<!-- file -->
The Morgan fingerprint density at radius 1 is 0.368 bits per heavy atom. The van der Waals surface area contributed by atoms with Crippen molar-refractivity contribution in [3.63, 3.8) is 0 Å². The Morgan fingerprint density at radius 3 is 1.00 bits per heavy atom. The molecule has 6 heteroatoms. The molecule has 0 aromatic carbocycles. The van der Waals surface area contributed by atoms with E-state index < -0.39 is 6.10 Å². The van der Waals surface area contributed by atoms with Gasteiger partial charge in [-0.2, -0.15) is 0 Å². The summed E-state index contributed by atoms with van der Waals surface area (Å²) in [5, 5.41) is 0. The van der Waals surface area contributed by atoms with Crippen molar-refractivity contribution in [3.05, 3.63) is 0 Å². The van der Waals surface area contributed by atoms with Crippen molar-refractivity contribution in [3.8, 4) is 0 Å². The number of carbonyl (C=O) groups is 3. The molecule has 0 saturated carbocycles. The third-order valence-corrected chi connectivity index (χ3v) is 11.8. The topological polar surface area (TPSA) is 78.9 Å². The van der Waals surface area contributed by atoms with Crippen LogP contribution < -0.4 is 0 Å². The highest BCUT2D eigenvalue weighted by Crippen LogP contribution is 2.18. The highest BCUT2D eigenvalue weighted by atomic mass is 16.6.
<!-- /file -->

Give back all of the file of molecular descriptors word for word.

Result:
The Morgan fingerprint density at radius 1 is 0.368 bits per heavy atom. The van der Waals surface area contributed by atoms with Crippen molar-refractivity contribution in [3.63, 3.8) is 0 Å². The Morgan fingerprint density at radius 3 is 1.00 bits per heavy atom. The molecule has 6 heteroatoms. The molecule has 0 aromatic carbocycles. The van der Waals surface area contributed by atoms with E-state index < -0.39 is 6.10 Å². The van der Waals surface area contributed by atoms with Gasteiger partial charge in [-0.2, -0.15) is 0 Å². The summed E-state index contributed by atoms with van der Waals surface area (Å²) in [5, 5.41) is 0. The van der Waals surface area contributed by atoms with Crippen molar-refractivity contribution in [3.05, 3.63) is 0 Å². The van der Waals surface area contributed by atoms with Crippen molar-refractivity contribution in [3.8, 4) is 0 Å². The number of carbonyl (C=O) groups is 3. The molecule has 0 saturated carbocycles. The third-order valence-corrected chi connectivity index (χ3v) is 11.8. The topological polar surface area (TPSA) is 78.9 Å². The van der Waals surface area contributed by atoms with Crippen LogP contribution < -0.4 is 0 Å². The highest BCUT2D eigenvalue weighted by Crippen LogP contribution is 2.18. The highest BCUT2D eigenvalue weighted by atomic mass is 16.6.